impact of low production.   He said Alaska should encourage large                                                               
investments in  new and expanded production  and the construction                                                               
of a gas pipeline.                                                                                                              
12:48:15 PM                                                                                                                   
RANDY BRAND,  Great Northwest Inc,  said he was  representing his                                                               
company and the  Oil Support Industry Alliance.  He  said any tax                                                               
increase can be a disincentive to  investment.  He asked what the                                                               
state will  do with the current  surplus.  "Are we  just building                                                               
the hungry elephant?   How will we get by when  prices are low or                                                               
when the  petroleum is gone?"   He asked if the  state will price                                                               
itself out of the market.                                                                                                       
12:50:00 PM                                                                                                                   
GEORGE  BERRY, Fairbanks,  said this  is the  most important  tax                                                               
legislation since statehood.  He  requested taking a similar tack                                                               
"as our 55 constitutional delegates did  some 50 years ago and to                                                               
look for what  is best for Alaska overall."   He said to consider                                                               
the oil  tax legislation  by itself and  not allow  the producers                                                               
and governor to  sway the legislature's commitment  to uphold the                                                               
state  constitution as  it applies  to  natural resources,  which                                                               
must be  managed for  the maximum  benefit of  all Alaskans.   He                                                               
recommended a  documentary called  "The Forty-Ninth  Star," which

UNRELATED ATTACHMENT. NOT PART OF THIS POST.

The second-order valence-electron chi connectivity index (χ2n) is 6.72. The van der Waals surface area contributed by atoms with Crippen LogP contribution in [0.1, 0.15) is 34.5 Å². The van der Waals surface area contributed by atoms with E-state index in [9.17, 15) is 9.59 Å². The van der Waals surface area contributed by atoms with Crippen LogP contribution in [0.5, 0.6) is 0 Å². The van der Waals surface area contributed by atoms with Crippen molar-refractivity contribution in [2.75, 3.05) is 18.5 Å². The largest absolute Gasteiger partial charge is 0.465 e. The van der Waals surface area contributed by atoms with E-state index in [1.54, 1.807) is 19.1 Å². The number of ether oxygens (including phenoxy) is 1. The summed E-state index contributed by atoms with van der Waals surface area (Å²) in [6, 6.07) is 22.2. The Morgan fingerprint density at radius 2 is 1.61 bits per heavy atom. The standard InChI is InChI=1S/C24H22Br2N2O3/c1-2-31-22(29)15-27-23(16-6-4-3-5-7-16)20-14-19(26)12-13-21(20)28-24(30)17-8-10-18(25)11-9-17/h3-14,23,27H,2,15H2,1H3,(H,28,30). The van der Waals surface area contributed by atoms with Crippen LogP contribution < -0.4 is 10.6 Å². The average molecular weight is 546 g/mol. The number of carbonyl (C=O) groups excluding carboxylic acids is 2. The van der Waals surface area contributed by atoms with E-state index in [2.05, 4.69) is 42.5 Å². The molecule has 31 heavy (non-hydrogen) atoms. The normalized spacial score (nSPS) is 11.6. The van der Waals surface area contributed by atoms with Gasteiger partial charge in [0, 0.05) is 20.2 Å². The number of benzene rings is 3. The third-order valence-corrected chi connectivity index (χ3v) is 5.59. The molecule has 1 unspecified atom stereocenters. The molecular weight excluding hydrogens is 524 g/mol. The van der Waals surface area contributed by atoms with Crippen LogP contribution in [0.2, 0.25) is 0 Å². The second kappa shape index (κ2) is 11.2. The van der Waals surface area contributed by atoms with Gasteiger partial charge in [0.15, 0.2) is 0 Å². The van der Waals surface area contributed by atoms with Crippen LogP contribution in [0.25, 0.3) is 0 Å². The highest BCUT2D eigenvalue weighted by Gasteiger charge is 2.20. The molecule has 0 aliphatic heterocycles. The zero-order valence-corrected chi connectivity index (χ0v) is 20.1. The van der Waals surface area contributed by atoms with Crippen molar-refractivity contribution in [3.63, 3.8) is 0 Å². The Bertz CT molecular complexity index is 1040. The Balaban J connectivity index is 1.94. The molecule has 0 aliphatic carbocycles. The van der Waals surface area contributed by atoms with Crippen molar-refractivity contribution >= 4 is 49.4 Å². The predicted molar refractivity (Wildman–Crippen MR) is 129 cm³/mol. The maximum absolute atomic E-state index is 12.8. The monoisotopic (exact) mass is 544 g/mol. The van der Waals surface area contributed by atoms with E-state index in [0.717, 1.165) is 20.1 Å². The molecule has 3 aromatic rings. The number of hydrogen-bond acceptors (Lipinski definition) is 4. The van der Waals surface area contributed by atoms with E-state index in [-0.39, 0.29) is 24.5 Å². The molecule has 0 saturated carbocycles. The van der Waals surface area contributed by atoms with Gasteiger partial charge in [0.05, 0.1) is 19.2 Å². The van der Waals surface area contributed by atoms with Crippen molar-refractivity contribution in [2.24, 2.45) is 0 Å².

could  help  the legislature  feel  the  energy the  55  Alaskans                                                               
brought to  the table to  do what was  best for all  Alaskans and                                                               
not just one segment of the state.                                                                                              
MR. BERRY said the 25/20  [tax/credit ratio] is a better approach                                                               
for HB  488.  Exemptions,  credits and deductions should  be kept                                                               
to a  minimum and  include only those  expenses that  occurred in                                                               
the  state.   He  said that  farming out  work  across the  globe                                                               
should not  be billable  as tax  deductions in  Alaska.   He said                                                               
separate  accounting was  "lobbied  away."   Separate  accounting                                                               
gave a  fair tax  on the  industry, he added.   He  said Alaska's                                                               
path  with the  producers is  only parallel,  with many  items in                                                               
common, but  the interest of  the producer's  shareholders should                                                               
not be above  the citizens of Alaska.  "We  own the resource," he                                                               
stated.   "You can  bargain from  a position  of strength  if you                                                               
decide to do  so.  The people  of this state will  support you on                                                               
this issue."   He said the  state lost five percent  by one phone                                                               
call  in one  afternoon.    "I hope  the  governor  will let  the                                                               
answering machine take the next call."                                                                                          
MR.  BERRY said,  having worked  in  the industry  for almost  30                                                               
years, it  can be a  sound relationship but should  be negotiated                                                               
from a  position of  strength.   "Will you  be remembered  as the